Learn from our recruitment experts and soon you’ll have that job in the bag
As Lord Sugar’s epic search for his apprentice returns for another 12 weeks of buttock-clenching declarations of self-love from the candidates, aren’t you glad that getting your first job in nursing won’t involve running around London trying to find obscure items in six-inch heels or defending your ineffectual sales techniques to Nick Hewer in the boardroom?
Newly qualified nurses, though, face a very different set of challenges, which can be just as hard to negotiate.
First – there’s the interview. This means doing your homework before you get there, finding out as much as you can about the trust or organisation before you arrive for interview.
“Do research and go on the websites to learn about the trust, company or department you are applying to,” says Alex Munro, advanced practitioner and director of recruitment agency Hallam Medical. “The truth is a company may interview five people for a job, so four of you will be disappointed. You have to do a lot to stand out from the crowd and be better than the next person.”
And he recommends that you go prepared to tell them how much you know about them, but also lots about yourself. “You have to sell yourself and show how well you fit,” he says. “Don’t just make wild statements – say it and then back it up with proof, for example: ‘I have brilliant interpersonal skills because I had good feedback at my clinical placements about how I handled X, or my tutors say Y about my academic work.’ And keep notes of good feedback you have received from patients, mentors and tutors.”
When it comes to new graduates, Kathleen Carolan, director of nursing, midwifery & allied health professionals at NHS Shetland, is confident about what she is looking for. “Good communication skills, understanding the concept of patient safety and how this applies to their practice, sound clinical knowledge of nutritional care, tissue viability, falls prevention and how these factors influence the overall clinical and care needs of the patient,” she says. “We would also be looking for good assessment, treatment and review skills (care planning and interventions) and an appreciation of the importance of health promoting and prevention in all health and social care settings - working with people to maximise, enable and re-enable their potential and independence.”
Must-haves, she says, are enthusiasm and a drive to deliver excellent nursing care as well as an ability to bring new thinking into the clinical team and be confident enough to challenge practice in a positive way.
Munro says it’s important to get the basics right. ““What employers are looking for in newly qualified nurses is the same thing they are looking for in any profession – employees who are sensible, motivated, upbeat and a good worker. The reality is that because of the financial constraints in many healthcare settings, newly qualified nurses will have to take on greater responsibilities than they would have had to have done in the past.”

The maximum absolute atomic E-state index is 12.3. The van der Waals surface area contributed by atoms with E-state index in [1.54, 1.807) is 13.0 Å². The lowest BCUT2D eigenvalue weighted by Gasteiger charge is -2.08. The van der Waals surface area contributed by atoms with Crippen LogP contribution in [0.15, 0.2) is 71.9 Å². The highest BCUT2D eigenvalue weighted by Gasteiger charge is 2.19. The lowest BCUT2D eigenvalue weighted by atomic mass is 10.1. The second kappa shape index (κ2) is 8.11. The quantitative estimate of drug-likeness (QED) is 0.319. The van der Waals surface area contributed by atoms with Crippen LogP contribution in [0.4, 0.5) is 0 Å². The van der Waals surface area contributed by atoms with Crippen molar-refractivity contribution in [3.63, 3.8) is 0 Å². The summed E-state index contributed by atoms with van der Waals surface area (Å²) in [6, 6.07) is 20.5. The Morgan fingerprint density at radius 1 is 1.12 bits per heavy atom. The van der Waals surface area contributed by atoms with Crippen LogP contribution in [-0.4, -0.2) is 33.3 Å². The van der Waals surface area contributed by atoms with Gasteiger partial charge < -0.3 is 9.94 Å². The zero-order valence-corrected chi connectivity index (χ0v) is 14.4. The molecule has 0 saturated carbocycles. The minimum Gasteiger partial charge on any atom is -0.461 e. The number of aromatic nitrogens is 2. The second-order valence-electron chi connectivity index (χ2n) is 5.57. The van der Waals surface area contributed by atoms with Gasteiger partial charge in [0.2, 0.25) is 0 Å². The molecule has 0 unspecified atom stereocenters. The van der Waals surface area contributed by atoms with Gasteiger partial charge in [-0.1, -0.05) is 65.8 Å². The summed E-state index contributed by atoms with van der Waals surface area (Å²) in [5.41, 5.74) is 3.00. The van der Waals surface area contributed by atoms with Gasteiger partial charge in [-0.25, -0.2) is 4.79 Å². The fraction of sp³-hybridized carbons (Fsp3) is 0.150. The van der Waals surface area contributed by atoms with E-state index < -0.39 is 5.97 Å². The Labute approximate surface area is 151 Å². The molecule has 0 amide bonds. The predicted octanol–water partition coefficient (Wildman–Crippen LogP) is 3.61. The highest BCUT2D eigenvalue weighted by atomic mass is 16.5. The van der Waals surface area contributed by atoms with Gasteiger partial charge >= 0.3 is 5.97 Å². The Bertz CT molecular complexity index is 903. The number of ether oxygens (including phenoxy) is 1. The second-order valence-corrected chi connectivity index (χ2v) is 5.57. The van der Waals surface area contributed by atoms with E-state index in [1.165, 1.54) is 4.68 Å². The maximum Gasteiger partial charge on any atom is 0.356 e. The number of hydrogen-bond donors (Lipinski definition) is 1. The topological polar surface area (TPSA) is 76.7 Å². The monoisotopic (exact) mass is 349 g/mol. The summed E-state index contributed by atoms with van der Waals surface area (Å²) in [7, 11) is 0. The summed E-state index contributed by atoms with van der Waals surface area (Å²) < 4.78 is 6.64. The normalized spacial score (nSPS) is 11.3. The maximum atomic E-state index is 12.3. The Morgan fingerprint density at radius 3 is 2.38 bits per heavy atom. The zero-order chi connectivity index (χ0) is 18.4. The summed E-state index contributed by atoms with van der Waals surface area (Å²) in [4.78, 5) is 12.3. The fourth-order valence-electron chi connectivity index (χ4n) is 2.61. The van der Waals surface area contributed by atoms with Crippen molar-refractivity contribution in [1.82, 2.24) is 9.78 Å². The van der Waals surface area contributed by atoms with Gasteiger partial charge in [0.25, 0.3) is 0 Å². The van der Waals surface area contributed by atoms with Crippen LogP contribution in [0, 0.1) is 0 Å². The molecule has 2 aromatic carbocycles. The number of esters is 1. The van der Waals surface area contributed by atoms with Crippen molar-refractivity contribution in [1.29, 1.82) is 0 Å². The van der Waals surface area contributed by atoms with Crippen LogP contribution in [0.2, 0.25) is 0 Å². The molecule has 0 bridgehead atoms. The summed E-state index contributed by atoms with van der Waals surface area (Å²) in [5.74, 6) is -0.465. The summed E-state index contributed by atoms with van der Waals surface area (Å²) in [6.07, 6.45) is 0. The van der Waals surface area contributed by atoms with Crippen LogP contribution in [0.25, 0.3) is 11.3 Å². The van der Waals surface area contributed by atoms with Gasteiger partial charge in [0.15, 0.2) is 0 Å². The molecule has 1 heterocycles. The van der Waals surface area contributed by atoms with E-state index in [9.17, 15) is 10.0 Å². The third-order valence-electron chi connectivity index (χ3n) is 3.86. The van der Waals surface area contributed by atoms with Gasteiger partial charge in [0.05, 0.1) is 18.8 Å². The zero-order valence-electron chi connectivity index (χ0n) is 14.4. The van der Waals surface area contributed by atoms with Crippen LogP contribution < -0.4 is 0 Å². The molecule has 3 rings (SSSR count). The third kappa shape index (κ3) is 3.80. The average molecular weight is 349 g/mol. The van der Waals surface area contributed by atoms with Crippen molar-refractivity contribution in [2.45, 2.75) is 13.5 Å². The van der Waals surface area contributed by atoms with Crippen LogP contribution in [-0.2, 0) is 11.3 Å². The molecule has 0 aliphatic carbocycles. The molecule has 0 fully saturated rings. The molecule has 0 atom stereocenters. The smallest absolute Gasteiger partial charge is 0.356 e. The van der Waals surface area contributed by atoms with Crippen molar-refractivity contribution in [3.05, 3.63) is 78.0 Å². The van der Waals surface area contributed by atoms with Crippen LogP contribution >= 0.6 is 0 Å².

If that sounds daunting, don’t worry both experts agree that you won’t be expected to know it all.
“Don’t be afraid to continue to ask other more senior or experienced nurses for advice. You can’t know anything on day one, so education just continues and continues, you have to absorb it. If you don’t know, don’t pretend you know – ask!”
He says that on any nursing course, students will have only just scraped the surface of learning. “When you come across a patient with low blood pressure and elevated pulse rate, they probably won’t know what to do the first time, but keep asking and learning, and six months in you’ll be confident when you see these symptoms again.”
Ms Carolan says that you should make the best of the resources around you to support your learning and development, such asfellow nurses, online networks, and practice development units. She says that in NHS Scotland, in particular, nurses have access to excellent resources available via NHS Education for Scotland (NES) to help develop clinical skills and accessing clinical supervision, mentorship and action learning.
In Shetland, she says that mentors are awarded to every nurse and time is set aside for further learning and reflection.
Mr Munro says he knows it can be tough for students going to their first day as a qualified nurse, after being protected from making decisions while training. He offers some words of wisdom. ““Be prepared for the unexpected. I was a D grade and in my first six weeks after qualification, I had three patients who had cardiac arrests. It was nerve wracking. Even the matron came along and told me it was unusual and didn’t usually happen. I hadn’t had exposure to that sort of thing before, but on the flip side, it did immediately give me confidence to handle that sort of situation in my career.”
She offers reassurance to those nurses venturing out to their first day on the job. “We have all been there! Being a nurse isn’t easy, it is physically and psychologically demanding, but it is very rewarding. Always remember you are part of a team and your colleagues will be there to help and support you in your first job as a qualified nurse. I would suggest you keep a reflective diary and look back every so often to see how you have managed the challenges and developed your skills in that first year.”
We are going to be offering tips and advice on getting a job as a newly qualified nurse in a twitter chat on Friday 26th July at 1pm.
To join in simply search for #SNTtwitchat and include this hashtag in all your tweets so everyone can see your comments.